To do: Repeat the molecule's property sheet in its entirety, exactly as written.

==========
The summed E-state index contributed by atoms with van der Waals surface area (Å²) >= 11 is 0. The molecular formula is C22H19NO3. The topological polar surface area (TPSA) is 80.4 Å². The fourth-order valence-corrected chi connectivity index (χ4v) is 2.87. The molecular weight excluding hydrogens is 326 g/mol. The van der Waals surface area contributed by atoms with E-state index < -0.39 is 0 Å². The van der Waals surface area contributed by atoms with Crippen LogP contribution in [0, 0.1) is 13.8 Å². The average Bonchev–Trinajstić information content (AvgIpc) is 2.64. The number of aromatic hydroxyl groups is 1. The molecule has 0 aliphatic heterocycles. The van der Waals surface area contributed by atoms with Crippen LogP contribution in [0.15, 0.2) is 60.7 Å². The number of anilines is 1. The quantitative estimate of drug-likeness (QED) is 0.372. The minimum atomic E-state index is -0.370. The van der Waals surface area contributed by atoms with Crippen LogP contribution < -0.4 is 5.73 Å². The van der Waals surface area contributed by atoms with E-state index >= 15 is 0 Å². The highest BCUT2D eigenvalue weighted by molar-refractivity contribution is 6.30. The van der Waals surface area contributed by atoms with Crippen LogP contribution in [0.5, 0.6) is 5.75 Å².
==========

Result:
The summed E-state index contributed by atoms with van der Waals surface area (Å²) >= 11 is 0. The molecular formula is C22H19NO3. The topological polar surface area (TPSA) is 80.4 Å². The fourth-order valence-corrected chi connectivity index (χ4v) is 2.87. The molecular weight excluding hydrogens is 326 g/mol. The van der Waals surface area contributed by atoms with E-state index < -0.39 is 0 Å². The van der Waals surface area contributed by atoms with Crippen LogP contribution in [0, 0.1) is 13.8 Å². The average Bonchev–Trinajstić information content (AvgIpc) is 2.64. The number of aromatic hydroxyl groups is 1. The molecule has 0 aliphatic heterocycles. The van der Waals surface area contributed by atoms with Crippen LogP contribution in [0.15, 0.2) is 60.7 Å². The number of anilines is 1. The quantitative estimate of drug-likeness (QED) is 0.372. The minimum atomic E-state index is -0.370. The van der Waals surface area contributed by atoms with Crippen LogP contribution < -0.4 is 5.73 Å². The van der Waals surface area contributed by atoms with E-state index >= 15 is 0 Å². The highest BCUT2D eigenvalue weighted by molar-refractivity contribution is 6.30. The van der Waals surface area contributed by atoms with Crippen LogP contribution in [0.5, 0.6) is 5.75 Å².